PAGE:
http://www.nytimes.com/imagepages/2005/08/21/business/21real.graphic.html

This is a graph of historical housing prices relative to inflation since 1890.  The graph is indexed to inflation so you are seeing the bubble in house prices above and beyond inflation. 

The take home message to this graph is the following.  Take a look at the average home value over the past 100 odd years.  It seems to average somewhere around $112,000.  Now look at the peak which is somewhere around $180,000.  Dividing through we get a ‘bubble-factor’ = 180/112 = 1.6 .  What that means to you is that if you own a house currently valued at $500,000, if the bubble corrects you’ll actually own a $312,500 house (500/1.6 = 312.5).

Will the bubble correct?  Historically bubbles do one of two things:  1) they correct or 2) they flatten and wait for inflation to catch up with them.  What will this bubble do?  I can’t tell you and neither can any of the supposed experts. 

What caused this bubble?  The Federal Reserve lowered interest rates to as low as 1%.  This flooded the market with money which people invested in housing, since the internet bubble had burst. 

Who benefits from this bubble?  This bubble benefits 3 groups of people, bankers, the recently dead, and people with in laws.  Bankers make huge profits on the the inflated mortgages people must now take out to put a roof over their head.  Those who have recently died (since we’re at the peak of the bubble) benefit as their estate sells their property at the inflated price with record profit.  Hopefully they have children to benefit from the heavily taxed inheritance.  Regrettably, if they don’t have children to pass the benefit on to, then it’ll be hard to enjoy their windfall, being dead and all.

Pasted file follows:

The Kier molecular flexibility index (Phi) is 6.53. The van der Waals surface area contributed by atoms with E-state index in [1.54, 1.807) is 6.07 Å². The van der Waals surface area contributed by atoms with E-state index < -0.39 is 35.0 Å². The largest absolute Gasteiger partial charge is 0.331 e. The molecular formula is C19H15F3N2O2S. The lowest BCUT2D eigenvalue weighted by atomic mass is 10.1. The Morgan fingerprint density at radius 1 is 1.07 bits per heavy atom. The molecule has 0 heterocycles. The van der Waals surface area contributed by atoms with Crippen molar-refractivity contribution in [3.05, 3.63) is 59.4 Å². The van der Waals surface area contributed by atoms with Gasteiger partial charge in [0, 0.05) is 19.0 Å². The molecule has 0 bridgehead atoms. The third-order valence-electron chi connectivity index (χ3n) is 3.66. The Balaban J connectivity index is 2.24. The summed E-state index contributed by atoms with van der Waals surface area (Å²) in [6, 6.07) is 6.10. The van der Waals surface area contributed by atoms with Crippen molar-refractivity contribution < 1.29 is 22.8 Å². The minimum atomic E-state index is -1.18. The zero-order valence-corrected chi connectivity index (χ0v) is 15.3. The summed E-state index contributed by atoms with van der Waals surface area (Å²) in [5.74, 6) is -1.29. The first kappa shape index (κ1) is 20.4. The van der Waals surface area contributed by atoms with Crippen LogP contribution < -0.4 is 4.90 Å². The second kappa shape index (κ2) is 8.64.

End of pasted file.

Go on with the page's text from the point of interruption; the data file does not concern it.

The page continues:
If you’re alive you never benefit from this type of bubble.  People typically want to move up, that is move to a better home.  Thus you have to sell your current home and move to a better home.  Thus, you make a profit on the sale, but take a hit on the inflated purchase.  Basically it’s like borrowing from Peter to pay Paul, and it all ends up even in the wash. 

If you have in laws and can sell at the inflated price and move in with your in laws (avoiding having to buy an inflated property) you may benefit from the bubble by waiting for it to bottom out, if indeed it does.  Living with your in laws may allow you to sell high and buy low, but that assumes the bubble corrects and moreover, living with your parents you may wish you were recently dead.

Who suffers from this bubble?  The most notable group of people to suffer are the first time home buyers.  Entering the market at the peak you’ll be paying 1.6 times what you should hadn’t the bubble occured.  Ultimately all property owners suffer because the bubble leads them to think that they have more money than they actually do.